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Collective Defined Contribution

Collective defined contribution (CDC) pension schemes allow savers to pool their money into a single fund which pays annual pension income. Pension increases vary depending on the funding level, so costs are fixed for employers, while higher member pensions are expected than under traditional defined contribution (DC) annuities.

In March 2019 the Government published its response to its consultation on delivering CDC pension schemes. Following feedback from the industry, the Government is very positive about CDC – it intends to start by allowing single or associated employers to establish their own CDC trusts as soon as possible. It is also enthusiastic about opening up CDC to other employers; for example, those who want different designs, or for master trusts to provide CDC pensions.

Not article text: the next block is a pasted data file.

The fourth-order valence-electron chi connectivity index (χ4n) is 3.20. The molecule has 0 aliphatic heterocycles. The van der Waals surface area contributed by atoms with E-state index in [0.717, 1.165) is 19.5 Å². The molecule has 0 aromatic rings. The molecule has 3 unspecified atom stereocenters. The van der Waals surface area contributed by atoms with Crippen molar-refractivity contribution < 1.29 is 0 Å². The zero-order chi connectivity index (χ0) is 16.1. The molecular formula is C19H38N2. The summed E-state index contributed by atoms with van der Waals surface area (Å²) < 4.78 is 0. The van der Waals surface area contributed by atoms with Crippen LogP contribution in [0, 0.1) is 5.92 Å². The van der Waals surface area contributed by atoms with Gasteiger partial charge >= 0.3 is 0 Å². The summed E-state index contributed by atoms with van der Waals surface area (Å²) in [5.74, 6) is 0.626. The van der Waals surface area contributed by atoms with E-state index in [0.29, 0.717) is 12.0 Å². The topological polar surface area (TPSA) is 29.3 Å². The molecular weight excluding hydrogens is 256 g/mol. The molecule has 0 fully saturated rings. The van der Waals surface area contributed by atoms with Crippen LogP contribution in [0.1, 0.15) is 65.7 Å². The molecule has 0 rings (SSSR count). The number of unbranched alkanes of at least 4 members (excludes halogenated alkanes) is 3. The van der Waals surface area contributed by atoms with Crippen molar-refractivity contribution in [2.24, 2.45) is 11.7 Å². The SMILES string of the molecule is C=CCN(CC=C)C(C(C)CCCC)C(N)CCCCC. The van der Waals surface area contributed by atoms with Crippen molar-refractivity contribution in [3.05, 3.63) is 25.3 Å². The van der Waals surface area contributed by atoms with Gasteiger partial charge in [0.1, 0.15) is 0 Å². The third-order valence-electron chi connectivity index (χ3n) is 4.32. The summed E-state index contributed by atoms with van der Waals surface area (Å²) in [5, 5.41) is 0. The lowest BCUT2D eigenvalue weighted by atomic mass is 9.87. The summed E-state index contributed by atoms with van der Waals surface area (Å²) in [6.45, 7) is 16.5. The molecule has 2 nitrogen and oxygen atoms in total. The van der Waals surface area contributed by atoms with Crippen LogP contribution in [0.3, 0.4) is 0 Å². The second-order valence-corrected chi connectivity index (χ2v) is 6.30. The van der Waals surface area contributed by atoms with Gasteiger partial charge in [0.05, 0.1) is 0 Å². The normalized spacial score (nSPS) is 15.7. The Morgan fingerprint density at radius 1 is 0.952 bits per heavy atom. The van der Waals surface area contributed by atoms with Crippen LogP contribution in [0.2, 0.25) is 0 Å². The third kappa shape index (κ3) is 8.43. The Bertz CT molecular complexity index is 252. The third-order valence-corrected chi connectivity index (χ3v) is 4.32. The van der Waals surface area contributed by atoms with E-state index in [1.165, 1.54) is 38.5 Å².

The key features of CDC schemes that would make them attractive to some employers are:

  1. 01

    Fixed contributions – unlike defined benefit pensions, contributions stay at the level set by the employer; this removes funding risk, and as a result the scheme stays off an IAS 19 or UK GAAP balance sheet.

  2. 02

    Higher pensions – expected average pensions are higher than from buying an insured annuity through an individual DC account, primarily through the ability to hold growth assets over a longer term due to the sharing of risk.

  3. 03

    Smoothed pension levels – asset price volatility is smoothed through gradual changes to pensions from adjusting the rate of pension increases.

  4. 04

    Longevity pooling – unlike drawdown policies, longevity risks in retirement are pooled, so that pensioners do not run the risk of running out of money.

Other forms of CDC pension schemes already exist in the Netherlands, parts of Canada, and Denmark.

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